Qatar opened trade relations with Israel in 1996, then severed them during Israel’s war with Hamas in the Gaza Strip in January 2009. But about six months ago, Haaretz reported, Qatar offered to let Israel reopen its trade mission in Doha if Israel would let it bring large quantities of cement and other construction material into Gaza, grant it leadership over efforts to rebuild the Strip, acknowledge its regional status, and publicly laud its regional role. It reiterated this offer four months later. Both times, Israel refused.

The initial report attributed Israel’s refusal to security concerns: fear that Hamas would use the Qatari construction material “to build bunkers and reinforced positions for missile launches against Israel.” That in itself was encouraging: after 17 years of “risks for peace” that, without exception, led to suicide bombings and rocket barrages, it’s reassuring to know that this government puts security first. Still, reasonable people could disagree over whether the risk truly outweighed the benefits of relations with another Arab country.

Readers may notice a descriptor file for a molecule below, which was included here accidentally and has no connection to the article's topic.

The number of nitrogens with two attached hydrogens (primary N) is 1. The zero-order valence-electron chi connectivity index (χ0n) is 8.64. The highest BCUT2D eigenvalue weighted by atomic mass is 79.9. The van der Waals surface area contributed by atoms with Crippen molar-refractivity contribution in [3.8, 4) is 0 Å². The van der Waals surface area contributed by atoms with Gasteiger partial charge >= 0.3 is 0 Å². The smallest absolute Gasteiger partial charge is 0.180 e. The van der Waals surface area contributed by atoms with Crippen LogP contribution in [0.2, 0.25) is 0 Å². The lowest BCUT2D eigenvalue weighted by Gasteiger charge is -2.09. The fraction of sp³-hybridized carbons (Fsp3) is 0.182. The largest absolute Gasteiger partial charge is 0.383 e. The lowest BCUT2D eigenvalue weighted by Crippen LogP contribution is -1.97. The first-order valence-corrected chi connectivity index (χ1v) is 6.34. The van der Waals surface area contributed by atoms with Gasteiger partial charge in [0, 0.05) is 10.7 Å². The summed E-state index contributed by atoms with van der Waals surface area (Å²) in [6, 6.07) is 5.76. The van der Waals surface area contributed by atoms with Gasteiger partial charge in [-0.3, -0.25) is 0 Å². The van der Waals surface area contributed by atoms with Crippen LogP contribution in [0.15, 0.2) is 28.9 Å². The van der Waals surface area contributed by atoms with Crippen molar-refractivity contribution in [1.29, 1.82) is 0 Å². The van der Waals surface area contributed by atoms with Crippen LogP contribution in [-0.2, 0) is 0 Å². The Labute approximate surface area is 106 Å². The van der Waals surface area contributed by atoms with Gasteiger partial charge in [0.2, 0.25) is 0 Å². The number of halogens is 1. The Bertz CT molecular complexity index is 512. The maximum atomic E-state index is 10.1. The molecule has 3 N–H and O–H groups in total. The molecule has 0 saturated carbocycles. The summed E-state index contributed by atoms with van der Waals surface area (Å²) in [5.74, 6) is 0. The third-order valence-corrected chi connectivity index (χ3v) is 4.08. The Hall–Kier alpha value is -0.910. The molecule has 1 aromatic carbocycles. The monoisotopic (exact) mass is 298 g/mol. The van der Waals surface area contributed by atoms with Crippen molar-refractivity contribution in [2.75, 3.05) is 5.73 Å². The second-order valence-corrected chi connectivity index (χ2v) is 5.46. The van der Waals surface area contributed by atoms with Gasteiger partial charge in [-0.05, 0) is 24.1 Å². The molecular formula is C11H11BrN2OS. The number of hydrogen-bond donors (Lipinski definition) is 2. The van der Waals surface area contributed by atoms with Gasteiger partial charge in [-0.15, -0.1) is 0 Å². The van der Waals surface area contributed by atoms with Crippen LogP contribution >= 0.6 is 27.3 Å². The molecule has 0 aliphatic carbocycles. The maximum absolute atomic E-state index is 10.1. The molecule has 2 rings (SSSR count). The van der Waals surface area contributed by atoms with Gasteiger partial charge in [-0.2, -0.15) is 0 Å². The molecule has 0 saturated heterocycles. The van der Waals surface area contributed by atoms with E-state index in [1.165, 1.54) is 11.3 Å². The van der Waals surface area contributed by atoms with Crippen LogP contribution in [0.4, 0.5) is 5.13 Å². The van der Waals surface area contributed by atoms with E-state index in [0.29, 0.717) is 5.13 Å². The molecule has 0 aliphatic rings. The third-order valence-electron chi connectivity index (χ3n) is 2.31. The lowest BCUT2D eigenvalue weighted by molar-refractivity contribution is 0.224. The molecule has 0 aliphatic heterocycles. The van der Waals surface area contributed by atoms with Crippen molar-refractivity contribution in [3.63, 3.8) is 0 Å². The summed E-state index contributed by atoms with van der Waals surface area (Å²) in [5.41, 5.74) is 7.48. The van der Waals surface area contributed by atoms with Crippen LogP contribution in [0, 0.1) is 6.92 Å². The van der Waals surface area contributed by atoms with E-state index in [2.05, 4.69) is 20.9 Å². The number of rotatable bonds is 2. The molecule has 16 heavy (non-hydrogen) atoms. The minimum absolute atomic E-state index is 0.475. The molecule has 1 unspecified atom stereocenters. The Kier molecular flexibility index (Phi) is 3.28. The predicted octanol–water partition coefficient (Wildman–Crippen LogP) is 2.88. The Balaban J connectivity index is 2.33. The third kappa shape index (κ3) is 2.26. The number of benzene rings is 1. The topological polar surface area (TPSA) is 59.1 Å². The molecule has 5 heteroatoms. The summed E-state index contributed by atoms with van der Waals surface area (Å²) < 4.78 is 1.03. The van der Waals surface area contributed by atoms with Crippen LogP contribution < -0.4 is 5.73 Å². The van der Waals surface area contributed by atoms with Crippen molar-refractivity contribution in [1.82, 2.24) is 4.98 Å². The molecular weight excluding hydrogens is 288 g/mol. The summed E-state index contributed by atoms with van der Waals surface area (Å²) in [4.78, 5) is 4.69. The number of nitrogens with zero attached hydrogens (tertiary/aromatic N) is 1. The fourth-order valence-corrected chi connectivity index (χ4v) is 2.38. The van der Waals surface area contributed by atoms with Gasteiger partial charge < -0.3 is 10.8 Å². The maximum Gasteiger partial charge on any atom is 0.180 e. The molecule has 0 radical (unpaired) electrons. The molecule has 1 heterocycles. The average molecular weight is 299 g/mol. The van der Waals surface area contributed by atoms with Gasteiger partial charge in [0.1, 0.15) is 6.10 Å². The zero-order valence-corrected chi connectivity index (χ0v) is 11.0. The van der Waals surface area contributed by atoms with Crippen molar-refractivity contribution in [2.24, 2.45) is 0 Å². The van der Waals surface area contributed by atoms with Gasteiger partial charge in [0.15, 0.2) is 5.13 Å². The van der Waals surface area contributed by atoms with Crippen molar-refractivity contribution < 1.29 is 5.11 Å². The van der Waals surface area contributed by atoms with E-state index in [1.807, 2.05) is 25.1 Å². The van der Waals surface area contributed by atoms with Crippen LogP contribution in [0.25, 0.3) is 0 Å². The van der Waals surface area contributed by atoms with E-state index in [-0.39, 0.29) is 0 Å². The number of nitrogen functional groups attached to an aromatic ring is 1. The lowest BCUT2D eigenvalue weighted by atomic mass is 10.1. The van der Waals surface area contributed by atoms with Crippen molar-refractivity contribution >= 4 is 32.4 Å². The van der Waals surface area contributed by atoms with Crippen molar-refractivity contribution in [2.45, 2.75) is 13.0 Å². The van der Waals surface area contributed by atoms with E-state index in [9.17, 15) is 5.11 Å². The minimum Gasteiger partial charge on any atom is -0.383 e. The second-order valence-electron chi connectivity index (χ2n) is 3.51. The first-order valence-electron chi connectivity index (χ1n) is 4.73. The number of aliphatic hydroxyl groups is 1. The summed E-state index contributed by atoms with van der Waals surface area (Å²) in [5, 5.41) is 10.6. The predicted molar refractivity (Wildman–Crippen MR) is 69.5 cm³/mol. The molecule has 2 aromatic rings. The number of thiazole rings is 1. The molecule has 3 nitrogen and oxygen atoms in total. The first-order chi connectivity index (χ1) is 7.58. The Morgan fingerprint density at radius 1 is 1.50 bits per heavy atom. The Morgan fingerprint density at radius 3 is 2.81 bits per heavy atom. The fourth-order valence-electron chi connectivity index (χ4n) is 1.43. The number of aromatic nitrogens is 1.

But a subsequent report removed all doubts about the decision’s wisdom. The real reason for Israel’s refusal, it said, was not security but Egypt’s objection: at a time when Cairo is taking enormous flak from the Arab world for blockading Gaza’s southern border, at Israel’s request, it would be intolerable for Israel to let Qatar become the Arab world’s hero by breaking the blockade.

Israel has many legitimate grievances against Egypt, from its viciously anti-Semitic state-controlled press to its insane effort to make Israel, rather than Iran, the focus of this month’s NPT Review Conference. Nevertheless, Egypt has on balance proved a valuable ally. Qatar has proved the opposite.